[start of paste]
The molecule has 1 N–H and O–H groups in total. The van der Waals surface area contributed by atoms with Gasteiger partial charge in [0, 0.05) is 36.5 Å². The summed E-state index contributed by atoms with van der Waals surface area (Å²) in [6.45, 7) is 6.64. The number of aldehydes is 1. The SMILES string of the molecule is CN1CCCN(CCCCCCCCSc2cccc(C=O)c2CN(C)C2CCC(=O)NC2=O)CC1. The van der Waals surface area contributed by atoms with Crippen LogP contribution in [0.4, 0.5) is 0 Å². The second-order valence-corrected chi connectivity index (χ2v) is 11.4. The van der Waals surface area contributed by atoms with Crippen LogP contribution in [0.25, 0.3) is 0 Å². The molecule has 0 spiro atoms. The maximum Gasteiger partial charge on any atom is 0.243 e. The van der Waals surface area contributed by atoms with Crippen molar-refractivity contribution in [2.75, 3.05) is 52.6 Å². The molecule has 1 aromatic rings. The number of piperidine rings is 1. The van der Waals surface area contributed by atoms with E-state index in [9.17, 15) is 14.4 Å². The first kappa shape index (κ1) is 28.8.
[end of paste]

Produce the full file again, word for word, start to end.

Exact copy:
The molecule has 1 N–H and O–H groups in total. The van der Waals surface area contributed by atoms with Gasteiger partial charge in [0, 0.05) is 36.5 Å². The summed E-state index contributed by atoms with van der Waals surface area (Å²) in [6.45, 7) is 6.64. The number of aldehydes is 1. The SMILES string of the molecule is CN1CCCN(CCCCCCCCSc2cccc(C=O)c2CN(C)C2CCC(=O)NC2=O)CC1. The van der Waals surface area contributed by atoms with Crippen LogP contribution in [0.4, 0.5) is 0 Å². The second-order valence-corrected chi connectivity index (χ2v) is 11.4. The van der Waals surface area contributed by atoms with Crippen LogP contribution in [0.25, 0.3) is 0 Å². The molecule has 0 spiro atoms. The maximum Gasteiger partial charge on any atom is 0.243 e. The van der Waals surface area contributed by atoms with Crippen molar-refractivity contribution in [2.75, 3.05) is 52.6 Å². The molecule has 1 aromatic rings. The number of piperidine rings is 1. The van der Waals surface area contributed by atoms with E-state index in [9.17, 15) is 14.4 Å². The first kappa shape index (κ1) is 28.8.